Both the Anabaptists and Darby were concerned that the “flat Bible” approach of the magisterial reformers was a problem, and that it supported a state-church union, which was also a problem. The church did not hold exactly the same position as Israel had. But Darby’s theological solution to this misunderstanding was different from the Anabaptist solution.

In his view this conflation of two distinct groups [Israel and the church] whom God had dealt with in different ways was little sort of disastrous. It was this mistake that underwrote the Erastianism [state-church union] that had so concerned him in earlier years; it was this mistake that obscured the church’s heavenly calling and nature. Israel had been, continued to be, and eternally would be God’s earthly people—his purposes for them would be worked out on earth. The church was a heavenly entity, entirely separate from Israel, and with a prospect that was purely heavenly…

This distinction between the peoples of God and his deep pessimism about the prospects of the contemporary church led Darby to the dispensations that gave their name to dispensationalism. (p. 70, bold added)

In summary: For the Anabaptists, there was both continuity and discontinuity between Israel and the church. The continuity was rooted in the church’s identity as the children of Abraham, trusting in Christ just as Abraham trusted in God’s promise, thus becoming heirs of the promises given to Abraham. The discontinuity was found in how Christ and the apostles interpreted these OT promises, with the kingdom of God (spiritual Israel) being now not an earthly kingdom but a heavenly one. Like the magisterial reformers, the Anabaptists did not seem to see any special role for ethnic Israel after the coming of Christ. Unlike them, they did not believe that the church inherited the political and military role that national Israel had carried. (I am making generalizations here, and writing from memory as an amateur, so I invite your help if you want to add nuance to this historical summary.)

Darby’s solution to the church-state problem was different from either the Anabaptists or the magisterial reformers. Rather than positing an end to God’s special purposes for ethnic Israel, he separated the church and Israel entirely. God had contrasting but ongoing plans for both, so that the church and Israel run on separate but parallel tracks until the end of the age, each with different duties and hopes.

Thus Darby and the Anabaptists came to theological understandings that were very different. Yet both understandings accomplished one same result: the division of the church-state union.

I was familiar with Darby’s prophetic conclusions, but did not know about his concept of church. To complete this post, I’d like to share some excerpts I particularly enjoy from Darby’s first tract, Considerations on the Nature and Unity of the Church of Christ (bold added):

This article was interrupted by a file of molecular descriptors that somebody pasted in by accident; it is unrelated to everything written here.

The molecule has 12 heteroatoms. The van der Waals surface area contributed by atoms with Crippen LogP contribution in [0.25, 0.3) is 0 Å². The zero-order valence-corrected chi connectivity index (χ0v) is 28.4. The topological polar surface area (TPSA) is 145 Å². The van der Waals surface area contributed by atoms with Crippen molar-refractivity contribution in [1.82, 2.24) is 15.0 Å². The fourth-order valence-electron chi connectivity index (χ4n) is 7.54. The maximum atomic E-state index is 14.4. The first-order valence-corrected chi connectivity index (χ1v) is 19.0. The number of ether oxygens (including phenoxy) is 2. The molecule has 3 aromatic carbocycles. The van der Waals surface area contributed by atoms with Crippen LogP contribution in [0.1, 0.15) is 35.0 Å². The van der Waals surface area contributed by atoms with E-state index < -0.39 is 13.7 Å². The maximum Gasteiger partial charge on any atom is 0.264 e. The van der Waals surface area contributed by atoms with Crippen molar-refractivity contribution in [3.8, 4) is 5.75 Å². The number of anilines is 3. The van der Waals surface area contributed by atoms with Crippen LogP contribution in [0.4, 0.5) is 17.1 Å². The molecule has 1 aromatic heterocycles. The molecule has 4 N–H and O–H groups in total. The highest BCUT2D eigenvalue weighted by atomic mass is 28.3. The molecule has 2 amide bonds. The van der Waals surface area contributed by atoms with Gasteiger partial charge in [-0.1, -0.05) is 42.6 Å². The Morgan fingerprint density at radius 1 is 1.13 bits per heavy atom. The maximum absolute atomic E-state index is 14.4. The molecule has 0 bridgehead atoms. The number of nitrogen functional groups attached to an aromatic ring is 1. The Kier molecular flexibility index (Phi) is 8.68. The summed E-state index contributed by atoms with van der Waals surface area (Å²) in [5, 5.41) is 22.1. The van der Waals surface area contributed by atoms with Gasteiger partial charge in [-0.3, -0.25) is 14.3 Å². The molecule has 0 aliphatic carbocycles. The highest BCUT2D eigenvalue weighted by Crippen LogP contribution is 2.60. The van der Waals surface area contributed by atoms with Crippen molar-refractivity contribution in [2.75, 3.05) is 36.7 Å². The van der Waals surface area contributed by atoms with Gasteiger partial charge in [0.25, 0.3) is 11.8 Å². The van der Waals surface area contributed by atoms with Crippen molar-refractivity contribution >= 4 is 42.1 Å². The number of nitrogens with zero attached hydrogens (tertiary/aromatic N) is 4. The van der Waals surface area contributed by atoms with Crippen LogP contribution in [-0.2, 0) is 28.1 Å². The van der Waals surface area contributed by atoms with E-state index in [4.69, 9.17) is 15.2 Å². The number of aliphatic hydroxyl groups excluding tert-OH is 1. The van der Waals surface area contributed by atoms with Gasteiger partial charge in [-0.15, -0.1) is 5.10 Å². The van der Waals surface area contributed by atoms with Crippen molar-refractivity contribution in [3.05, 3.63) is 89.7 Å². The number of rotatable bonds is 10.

It is not a formal union of the outward professing bodies [church denominations] that is desirable; indeed it is surprising that reflecting Protestants should desire it: far from doing good, I conceive it would be impossible that such a body could be at all recognised as the church of God. It would be a counterpart to Romish unity; we should have the life of the church and the power of the word lost, and the unity of spiritual life utterly excluded. Whatever plans may be in the order of Providence, we can only act upon the principles of grace; and true unity is the unity of the Spirit, and it must be wrought by the operation of the Spirit… The Reformation consisted not, as has been commonly said, in the institution of a pure form of church, but in setting up the word, and the great Christian foundation and corner stone of “Justification by faith,” in which believers might find life… He is an enemy to the work of the Spirit of God who seeks the interests of any particular denomination; and that those who believe in “the power and coming of the Lord Jesus Christ” ought carefully to keep from such a spirit; for it is drawing back the church to a state occasioned by ignorance and non-subjection to the word, and making a duty of its worst and antichristian results. This is a most subtle and prevailing mental disease, “he followeth not us [Mark 9:38],” even when men are really Christians. Let the people of God see if they be not hindering the manifestation of the church by this spirit. I believe there is scarcely a public act of Christian men (at any rate of the higher orders, or of those who are active in the nominal churches), which is not infected with this; but its tendency is manifestly hostile to the spiritual interests of the people of God, and the manifestation of the glory of Christ. Christians are little aware how this prevails in their minds; how they seek their own, not the things of Jesus Christ; and how it dries up the springs of grace and spiritual communion; how it precludes that order to which blessing is attached-the gathering together in the Lord’s name. No meeting, which is not framed to embrace all the children of God in the full basis of the kingdom of the Son, can find the fulness of blessing, because it does not contemplate it—because its faith does not embrace it.